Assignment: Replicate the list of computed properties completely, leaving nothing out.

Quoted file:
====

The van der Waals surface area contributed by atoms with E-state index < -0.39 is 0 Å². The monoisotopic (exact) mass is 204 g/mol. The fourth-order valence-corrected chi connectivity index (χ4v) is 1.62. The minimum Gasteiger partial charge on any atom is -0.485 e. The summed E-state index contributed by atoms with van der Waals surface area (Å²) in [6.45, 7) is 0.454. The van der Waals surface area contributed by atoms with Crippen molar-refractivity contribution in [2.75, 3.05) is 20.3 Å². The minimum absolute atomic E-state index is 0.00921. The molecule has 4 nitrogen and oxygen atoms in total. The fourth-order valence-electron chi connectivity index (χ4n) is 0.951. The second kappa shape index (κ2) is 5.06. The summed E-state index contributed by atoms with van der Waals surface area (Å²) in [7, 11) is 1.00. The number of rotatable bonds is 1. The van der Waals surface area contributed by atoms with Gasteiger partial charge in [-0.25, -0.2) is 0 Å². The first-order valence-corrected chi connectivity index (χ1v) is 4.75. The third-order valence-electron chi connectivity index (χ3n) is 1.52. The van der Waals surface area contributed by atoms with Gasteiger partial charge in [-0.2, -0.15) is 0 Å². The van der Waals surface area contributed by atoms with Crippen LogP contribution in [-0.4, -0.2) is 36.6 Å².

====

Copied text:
The van der Waals surface area contributed by atoms with E-state index < -0.39 is 0 Å². The monoisotopic (exact) mass is 204 g/mol. The fourth-order valence-corrected chi connectivity index (χ4v) is 1.62. The minimum Gasteiger partial charge on any atom is -0.485 e. The summed E-state index contributed by atoms with van der Waals surface area (Å²) in [6.45, 7) is 0.454. The van der Waals surface area contributed by atoms with Crippen molar-refractivity contribution in [2.75, 3.05) is 20.3 Å². The minimum absolute atomic E-state index is 0.00921. The molecule has 4 nitrogen and oxygen atoms in total. The fourth-order valence-electron chi connectivity index (χ4n) is 0.951. The second kappa shape index (κ2) is 5.06. The summed E-state index contributed by atoms with van der Waals surface area (Å²) in [7, 11) is 1.00. The number of rotatable bonds is 1. The van der Waals surface area contributed by atoms with Gasteiger partial charge in [-0.25, -0.2) is 0 Å². The first-order valence-corrected chi connectivity index (χ1v) is 4.75. The third-order valence-electron chi connectivity index (χ3n) is 1.52. The van der Waals surface area contributed by atoms with Gasteiger partial charge in [-0.2, -0.15) is 0 Å². The van der Waals surface area contributed by atoms with Crippen LogP contribution in [-0.4, -0.2) is 36.6 Å².